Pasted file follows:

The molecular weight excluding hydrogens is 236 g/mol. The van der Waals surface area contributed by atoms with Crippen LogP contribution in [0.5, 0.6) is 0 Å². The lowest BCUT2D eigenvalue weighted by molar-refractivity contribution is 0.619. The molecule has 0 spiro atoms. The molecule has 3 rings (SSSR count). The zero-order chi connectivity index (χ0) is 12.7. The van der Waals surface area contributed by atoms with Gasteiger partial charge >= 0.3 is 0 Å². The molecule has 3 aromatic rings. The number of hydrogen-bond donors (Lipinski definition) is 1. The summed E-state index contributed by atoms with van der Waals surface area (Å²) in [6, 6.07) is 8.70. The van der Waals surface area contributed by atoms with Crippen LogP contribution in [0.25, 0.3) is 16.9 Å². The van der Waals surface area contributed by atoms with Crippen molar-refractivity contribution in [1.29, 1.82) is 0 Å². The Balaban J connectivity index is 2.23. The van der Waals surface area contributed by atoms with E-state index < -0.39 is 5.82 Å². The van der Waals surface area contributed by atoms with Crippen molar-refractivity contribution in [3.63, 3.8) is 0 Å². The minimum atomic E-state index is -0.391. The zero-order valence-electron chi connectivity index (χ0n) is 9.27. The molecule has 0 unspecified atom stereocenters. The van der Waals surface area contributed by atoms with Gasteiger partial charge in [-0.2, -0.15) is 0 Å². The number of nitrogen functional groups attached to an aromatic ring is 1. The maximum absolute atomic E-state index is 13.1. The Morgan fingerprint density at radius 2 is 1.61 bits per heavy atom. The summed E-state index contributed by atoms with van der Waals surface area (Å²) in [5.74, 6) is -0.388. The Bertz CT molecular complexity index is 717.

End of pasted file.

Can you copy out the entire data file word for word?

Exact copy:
The molecular weight excluding hydrogens is 236 g/mol. The van der Waals surface area contributed by atoms with Crippen LogP contribution in [0.5, 0.6) is 0 Å². The lowest BCUT2D eigenvalue weighted by molar-refractivity contribution is 0.619. The molecule has 0 spiro atoms. The molecule has 3 rings (SSSR count). The zero-order chi connectivity index (χ0) is 12.7. The van der Waals surface area contributed by atoms with Gasteiger partial charge >= 0.3 is 0 Å². The molecule has 3 aromatic rings. The number of hydrogen-bond donors (Lipinski definition) is 1. The summed E-state index contributed by atoms with van der Waals surface area (Å²) in [6, 6.07) is 8.70. The van der Waals surface area contributed by atoms with Crippen LogP contribution in [0.25, 0.3) is 16.9 Å². The van der Waals surface area contributed by atoms with Crippen molar-refractivity contribution in [1.29, 1.82) is 0 Å². The Balaban J connectivity index is 2.23. The van der Waals surface area contributed by atoms with E-state index < -0.39 is 5.82 Å². The van der Waals surface area contributed by atoms with Crippen molar-refractivity contribution in [3.63, 3.8) is 0 Å². The minimum atomic E-state index is -0.391. The zero-order valence-electron chi connectivity index (χ0n) is 9.27. The molecule has 0 unspecified atom stereocenters. The van der Waals surface area contributed by atoms with Gasteiger partial charge in [-0.2, -0.15) is 0 Å². The number of nitrogen functional groups attached to an aromatic ring is 1. The maximum absolute atomic E-state index is 13.1. The Morgan fingerprint density at radius 2 is 1.61 bits per heavy atom. The summed E-state index contributed by atoms with van der Waals surface area (Å²) in [5.74, 6) is -0.388. The Bertz CT molecular complexity index is 717.